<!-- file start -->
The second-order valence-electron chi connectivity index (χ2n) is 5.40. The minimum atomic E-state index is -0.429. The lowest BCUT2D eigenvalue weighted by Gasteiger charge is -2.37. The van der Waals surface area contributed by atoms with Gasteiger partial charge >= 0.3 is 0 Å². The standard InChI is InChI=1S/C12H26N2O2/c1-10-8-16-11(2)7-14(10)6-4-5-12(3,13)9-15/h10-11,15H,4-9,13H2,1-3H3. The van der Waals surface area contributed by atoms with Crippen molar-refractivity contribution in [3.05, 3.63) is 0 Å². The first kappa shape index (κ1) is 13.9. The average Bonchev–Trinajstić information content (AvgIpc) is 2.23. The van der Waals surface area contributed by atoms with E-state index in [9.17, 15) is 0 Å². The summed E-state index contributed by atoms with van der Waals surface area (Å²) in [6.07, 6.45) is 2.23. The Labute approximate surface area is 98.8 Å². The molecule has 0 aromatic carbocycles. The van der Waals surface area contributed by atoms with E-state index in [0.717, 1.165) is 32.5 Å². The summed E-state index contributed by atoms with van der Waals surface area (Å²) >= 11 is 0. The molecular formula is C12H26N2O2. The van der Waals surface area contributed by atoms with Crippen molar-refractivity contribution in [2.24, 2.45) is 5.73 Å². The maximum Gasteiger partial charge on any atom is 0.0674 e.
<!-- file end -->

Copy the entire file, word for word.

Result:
The second-order valence-electron chi connectivity index (χ2n) is 5.40. The minimum atomic E-state index is -0.429. The lowest BCUT2D eigenvalue weighted by Gasteiger charge is -2.37. The van der Waals surface area contributed by atoms with Gasteiger partial charge >= 0.3 is 0 Å². The standard InChI is InChI=1S/C12H26N2O2/c1-10-8-16-11(2)7-14(10)6-4-5-12(3,13)9-15/h10-11,15H,4-9,13H2,1-3H3. The van der Waals surface area contributed by atoms with Crippen molar-refractivity contribution in [3.05, 3.63) is 0 Å². The first kappa shape index (κ1) is 13.9. The average Bonchev–Trinajstić information content (AvgIpc) is 2.23. The van der Waals surface area contributed by atoms with E-state index in [9.17, 15) is 0 Å². The summed E-state index contributed by atoms with van der Waals surface area (Å²) in [6.07, 6.45) is 2.23. The Labute approximate surface area is 98.8 Å². The molecule has 0 aromatic carbocycles. The van der Waals surface area contributed by atoms with E-state index in [0.717, 1.165) is 32.5 Å². The summed E-state index contributed by atoms with van der Waals surface area (Å²) >= 11 is 0. The molecular formula is C12H26N2O2. The van der Waals surface area contributed by atoms with Crippen molar-refractivity contribution in [2.24, 2.45) is 5.73 Å². The maximum Gasteiger partial charge on any atom is 0.0674 e.